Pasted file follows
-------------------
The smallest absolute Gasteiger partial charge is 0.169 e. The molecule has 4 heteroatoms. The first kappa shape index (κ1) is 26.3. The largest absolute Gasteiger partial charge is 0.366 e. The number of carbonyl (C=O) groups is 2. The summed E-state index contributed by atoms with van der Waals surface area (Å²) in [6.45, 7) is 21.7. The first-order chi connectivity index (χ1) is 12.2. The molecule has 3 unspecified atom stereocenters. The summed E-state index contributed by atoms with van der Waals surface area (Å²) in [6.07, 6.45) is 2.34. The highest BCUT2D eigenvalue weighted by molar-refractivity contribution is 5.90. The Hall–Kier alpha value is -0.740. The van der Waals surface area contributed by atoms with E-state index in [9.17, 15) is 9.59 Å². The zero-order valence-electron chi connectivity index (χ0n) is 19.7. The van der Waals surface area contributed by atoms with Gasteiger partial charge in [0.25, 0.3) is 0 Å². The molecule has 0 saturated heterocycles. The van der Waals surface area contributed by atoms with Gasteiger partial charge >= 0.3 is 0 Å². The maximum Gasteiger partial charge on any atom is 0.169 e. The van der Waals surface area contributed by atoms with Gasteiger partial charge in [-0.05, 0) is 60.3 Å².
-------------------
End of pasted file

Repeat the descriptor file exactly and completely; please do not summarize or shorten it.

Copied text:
The smallest absolute Gasteiger partial charge is 0.169 e. The molecule has 4 heteroatoms. The first kappa shape index (κ1) is 26.3. The largest absolute Gasteiger partial charge is 0.366 e. The number of carbonyl (C=O) groups is 2. The summed E-state index contributed by atoms with van der Waals surface area (Å²) in [6.45, 7) is 21.7. The first-order chi connectivity index (χ1) is 12.2. The molecule has 3 unspecified atom stereocenters. The summed E-state index contributed by atoms with van der Waals surface area (Å²) in [6.07, 6.45) is 2.34. The highest BCUT2D eigenvalue weighted by molar-refractivity contribution is 5.90. The Hall–Kier alpha value is -0.740. The van der Waals surface area contributed by atoms with E-state index in [9.17, 15) is 9.59 Å². The zero-order valence-electron chi connectivity index (χ0n) is 19.7. The van der Waals surface area contributed by atoms with Gasteiger partial charge in [0.25, 0.3) is 0 Å². The molecule has 0 saturated heterocycles. The van der Waals surface area contributed by atoms with Gasteiger partial charge >= 0.3 is 0 Å². The maximum Gasteiger partial charge on any atom is 0.169 e. The van der Waals surface area contributed by atoms with Gasteiger partial charge in [-0.05, 0) is 60.3 Å².